In the aftermath of the attack, Canadians wondered how long it would take the country to return to normal. The real answer was, About three seconds, or whatever time it took for six people to rush in the direction of gunfire to help a wounded stranger....Canada’s greatest strengths are its compassion, freedom and proven courage. Those six in Ottawa who ran to Nathan Cirillo’s aid had no idea whether they were in equal danger, but they didn’t stop to think about it. Ms. Winters, Margaret Lehre, Martin Magnan, Kyle Button, Conrad Mialkowski and Tom Lawson have since become friends. They get together when they can. They don’t grandstand. They feel sad they couldn’t do more. They look out for each other. It is these qualities that will best guide Canada as it struggles through this peculiar age.
inspiration  editorials  Ottawa  Nathan_Cirillo  War_Memorial  heroes  terrorism  lone_wolves  strengths  home_grown  self-radicalization 
december 2014 by jerryking
Canada’s best response: Move forward - The Globe and Mail
WESLEY WARK
Special to The Globe and Mail
Published Wednesday, Oct. 22 2014

But the public should not be passive onlookers. The consistent messaging from countries more accustomed to such attacks revolves around a key ingredient: societal resilience. Democratic societies must not get bent out of shape – restoration of normalcy and confidence that ordinary life can continue is key to moving forward and avoiding responses that we may later regret. Catch the perpetrators, apply our tough existing legal sanctions, mourn the victims, learn the lessons, improve and refocus our intelligence efforts, but take a deep breath and practise normalcy. That's the best response.
security_&_intelligence  terrorism  attacks  Ottawa  next_play 
november 2014 by jerryking
What unfolded during the attack in Ottawa - The Globe and Mail
KATHRYN BLAZE CARLSON, KIM MACKRAEL AND BILL CURRY
OTTAWA — The Globe and Mail
Published Wednesday, Oct. 22 2014
heroes  Ottawa  terrorism  Parliament  House_of_Commons  home_grown  self-radicalization 
november 2014 by jerryking
Grieving soldiers resume their watch, vowing ‘we will carry on’ - The Globe and Mail
KATHRYN BLAZE CARLSON AND KIM MACKRAEL
OTTAWA — The Globe and Mail
Published Friday, Oct. 24 2014
heroes  Canadian  Ottawa  tragedies 
november 2014 by jerryking
You can’t just denounce Ottawa - The Globe and Mail
JEFFREY SIMPSON
The Globe and Mail
Published Friday, Aug. 29 2014
aboriginals  Ottawa 
august 2014 by jerryking
Why Canada’s tech companies fail - The Globe and Mail
RICHARD BLACKWELL

The Globe and Mail

Published Thursday, Apr. 10 2014,

Missing in Canada, though, are advanced skills related to intellectual property rights. At companies, sophisticated IPR capacity is a “precondition to commercially scaling innovative technologies,” he said, noting only U.S., Japanese and South Korean companies have been among the top patent filers in the United States. BlackBerry is the only Canadian company in the top 100.

Mr. Balsillie said Apple Inc. and Google Inc. spend more on acquiring intellectual property rights than they do on research and development.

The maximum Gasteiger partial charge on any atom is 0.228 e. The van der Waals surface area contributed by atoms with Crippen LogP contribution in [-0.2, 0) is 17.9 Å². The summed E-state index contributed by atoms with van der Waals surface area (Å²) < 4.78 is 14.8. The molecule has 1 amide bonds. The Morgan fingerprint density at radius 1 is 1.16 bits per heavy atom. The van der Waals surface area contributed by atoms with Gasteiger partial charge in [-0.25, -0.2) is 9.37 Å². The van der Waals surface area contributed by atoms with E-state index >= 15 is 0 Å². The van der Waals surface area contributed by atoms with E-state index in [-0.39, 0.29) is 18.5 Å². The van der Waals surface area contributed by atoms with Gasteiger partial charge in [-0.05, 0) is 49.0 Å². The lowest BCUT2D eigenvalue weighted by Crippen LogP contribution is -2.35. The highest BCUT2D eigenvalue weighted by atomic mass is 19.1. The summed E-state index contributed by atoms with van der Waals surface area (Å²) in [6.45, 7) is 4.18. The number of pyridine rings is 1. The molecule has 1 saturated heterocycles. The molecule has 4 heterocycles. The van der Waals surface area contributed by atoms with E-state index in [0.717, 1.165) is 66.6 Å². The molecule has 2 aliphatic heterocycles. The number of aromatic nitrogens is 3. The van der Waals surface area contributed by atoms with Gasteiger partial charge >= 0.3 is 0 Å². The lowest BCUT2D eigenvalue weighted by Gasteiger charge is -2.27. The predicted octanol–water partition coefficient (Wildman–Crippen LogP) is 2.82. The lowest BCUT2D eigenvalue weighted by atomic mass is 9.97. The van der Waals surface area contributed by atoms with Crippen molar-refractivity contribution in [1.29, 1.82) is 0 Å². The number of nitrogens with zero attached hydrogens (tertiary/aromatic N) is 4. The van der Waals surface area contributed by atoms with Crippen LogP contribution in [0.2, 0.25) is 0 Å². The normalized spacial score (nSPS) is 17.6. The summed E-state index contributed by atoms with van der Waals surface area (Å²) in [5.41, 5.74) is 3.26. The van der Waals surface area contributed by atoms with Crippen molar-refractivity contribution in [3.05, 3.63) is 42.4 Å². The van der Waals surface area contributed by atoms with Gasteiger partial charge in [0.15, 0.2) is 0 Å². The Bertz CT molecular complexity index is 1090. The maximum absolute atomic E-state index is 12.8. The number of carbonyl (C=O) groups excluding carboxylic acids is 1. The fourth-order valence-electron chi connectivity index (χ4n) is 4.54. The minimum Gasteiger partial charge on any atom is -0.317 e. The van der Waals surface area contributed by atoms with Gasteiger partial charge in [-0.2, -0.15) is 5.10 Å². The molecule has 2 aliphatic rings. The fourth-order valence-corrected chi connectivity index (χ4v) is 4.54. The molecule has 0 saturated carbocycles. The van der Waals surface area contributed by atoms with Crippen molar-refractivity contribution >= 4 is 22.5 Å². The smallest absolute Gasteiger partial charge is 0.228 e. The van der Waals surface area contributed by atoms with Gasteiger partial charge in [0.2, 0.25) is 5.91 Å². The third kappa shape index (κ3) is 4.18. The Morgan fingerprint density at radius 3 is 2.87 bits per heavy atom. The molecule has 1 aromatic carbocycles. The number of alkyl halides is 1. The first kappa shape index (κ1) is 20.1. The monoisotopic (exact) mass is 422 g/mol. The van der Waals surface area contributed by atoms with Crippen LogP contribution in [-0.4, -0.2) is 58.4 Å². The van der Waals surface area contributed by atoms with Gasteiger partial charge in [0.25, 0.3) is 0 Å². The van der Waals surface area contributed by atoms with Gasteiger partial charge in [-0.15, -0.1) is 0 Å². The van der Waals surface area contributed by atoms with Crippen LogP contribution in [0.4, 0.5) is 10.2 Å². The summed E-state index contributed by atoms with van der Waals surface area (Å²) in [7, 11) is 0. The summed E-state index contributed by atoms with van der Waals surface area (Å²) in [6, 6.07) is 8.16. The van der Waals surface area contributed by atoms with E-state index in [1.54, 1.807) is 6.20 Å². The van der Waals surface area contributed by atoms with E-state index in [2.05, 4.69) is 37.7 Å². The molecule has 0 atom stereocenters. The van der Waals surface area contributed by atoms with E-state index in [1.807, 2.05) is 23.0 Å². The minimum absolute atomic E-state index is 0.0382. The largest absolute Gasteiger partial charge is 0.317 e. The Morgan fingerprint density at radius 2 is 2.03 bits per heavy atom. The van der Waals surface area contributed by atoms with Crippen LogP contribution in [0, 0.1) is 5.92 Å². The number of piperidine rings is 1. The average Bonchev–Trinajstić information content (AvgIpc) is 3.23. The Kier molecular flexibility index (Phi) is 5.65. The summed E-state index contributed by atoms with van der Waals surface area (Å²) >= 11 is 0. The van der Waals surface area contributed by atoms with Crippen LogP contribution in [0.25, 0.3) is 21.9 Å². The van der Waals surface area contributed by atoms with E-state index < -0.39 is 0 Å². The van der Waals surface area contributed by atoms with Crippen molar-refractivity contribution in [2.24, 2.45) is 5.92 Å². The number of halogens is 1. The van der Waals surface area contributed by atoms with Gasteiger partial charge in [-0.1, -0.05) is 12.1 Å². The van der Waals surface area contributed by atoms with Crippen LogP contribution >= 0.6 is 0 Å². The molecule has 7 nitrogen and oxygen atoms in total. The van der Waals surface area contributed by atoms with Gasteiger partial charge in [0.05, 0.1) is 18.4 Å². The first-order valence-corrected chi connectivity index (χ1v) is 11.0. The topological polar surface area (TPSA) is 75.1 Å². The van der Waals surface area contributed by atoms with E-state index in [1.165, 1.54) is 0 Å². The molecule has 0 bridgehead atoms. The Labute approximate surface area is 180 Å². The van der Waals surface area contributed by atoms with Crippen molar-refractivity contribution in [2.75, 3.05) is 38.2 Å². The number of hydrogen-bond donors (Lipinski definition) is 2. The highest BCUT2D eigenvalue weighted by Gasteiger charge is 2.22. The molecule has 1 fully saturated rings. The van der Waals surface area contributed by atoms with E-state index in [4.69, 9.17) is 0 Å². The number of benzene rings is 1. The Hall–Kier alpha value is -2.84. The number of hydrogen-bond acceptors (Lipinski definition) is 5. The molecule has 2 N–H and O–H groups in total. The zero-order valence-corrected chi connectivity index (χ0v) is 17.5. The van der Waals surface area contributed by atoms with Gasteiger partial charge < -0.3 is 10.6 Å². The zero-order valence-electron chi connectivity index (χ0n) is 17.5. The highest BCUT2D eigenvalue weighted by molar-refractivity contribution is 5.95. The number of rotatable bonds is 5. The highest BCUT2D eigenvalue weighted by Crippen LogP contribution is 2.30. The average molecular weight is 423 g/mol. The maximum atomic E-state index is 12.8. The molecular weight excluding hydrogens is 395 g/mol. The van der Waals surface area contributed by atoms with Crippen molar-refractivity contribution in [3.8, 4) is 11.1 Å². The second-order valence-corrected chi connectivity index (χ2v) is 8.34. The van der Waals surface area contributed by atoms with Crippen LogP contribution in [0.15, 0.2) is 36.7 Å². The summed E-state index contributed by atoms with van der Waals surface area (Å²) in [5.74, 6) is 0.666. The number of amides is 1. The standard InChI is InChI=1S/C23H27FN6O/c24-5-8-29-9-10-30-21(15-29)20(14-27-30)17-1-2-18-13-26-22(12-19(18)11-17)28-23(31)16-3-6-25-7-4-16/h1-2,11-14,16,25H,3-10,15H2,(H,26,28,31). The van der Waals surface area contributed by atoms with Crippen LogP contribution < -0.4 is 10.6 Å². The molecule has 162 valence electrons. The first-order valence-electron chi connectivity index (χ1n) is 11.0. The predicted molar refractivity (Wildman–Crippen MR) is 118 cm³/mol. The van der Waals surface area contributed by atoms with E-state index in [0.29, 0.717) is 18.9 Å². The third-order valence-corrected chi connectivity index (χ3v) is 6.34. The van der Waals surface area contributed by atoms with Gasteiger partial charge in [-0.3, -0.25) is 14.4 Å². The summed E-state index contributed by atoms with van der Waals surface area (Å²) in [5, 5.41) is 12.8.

IPR skills are crucial if Canadian companies are to compete internationally, he said, or else they will end up as a “lambs for slaughter” in the global marketplace. “They will never grow and Canada will continue to fall behind at a [national] level.”

In an interview after his speech, Mr. Balsillie said Ottawa’s role should be to “sophisticatedly understand how the game is played, particularly in the U.S. and Europe, and make sure that companies are trained to thrive in the game.”

He said currently there are no professors in Canada teaching the global patent system in law, business or engineering schools, and there is no training in the subject in the civil service.

Intellectual property is so important, Mr. Balsillie said, that bilateral issues concerning IPR will eventually overtake traditional trade irritants between countries.
failure  Canada  start_ups  technology  Jim_Balsillie  intellectual_property  scaling  patents  property_rights  protocols  Canadian  industrial_policies  Ottawa  rules_of_the_game  civil_service  UpSpark  sophisticated  bilateral  competitive_strategy 
april 2014 by jerryking
‘Cyberwar’ allegations threaten rift between Brazil and Canada
Oct. 07 2013 | The Globe and Mail | STEPHANIE NOLEN, COLIN FREEZE AND STEVEN CHASE.
Martin Rudner, a former Carleton University professor, said Canadian defence ministers have spent decades directing CSEC to collect foreign intelligence – including intelligence acquired through economic espionage.

He said Brazil could be a long-term strategic target, given its emerging oil resources could potentially cut into the market for Alberta oil. Probing the Brazilian energy ministry’s data would be one way for Ottawa to figure out the scale of that economic threat, Mr. Rudner said.

According to the Fantastico exposé, CSEC may have been trying to hack into an encrypted government server in Brazil that hosts correspondence between government officials and corporations. “These are state conversations, government strategies which no one should be able to eavesdrop upon,” Brazilian Energy Minister Edison Lobao was quoted as saying.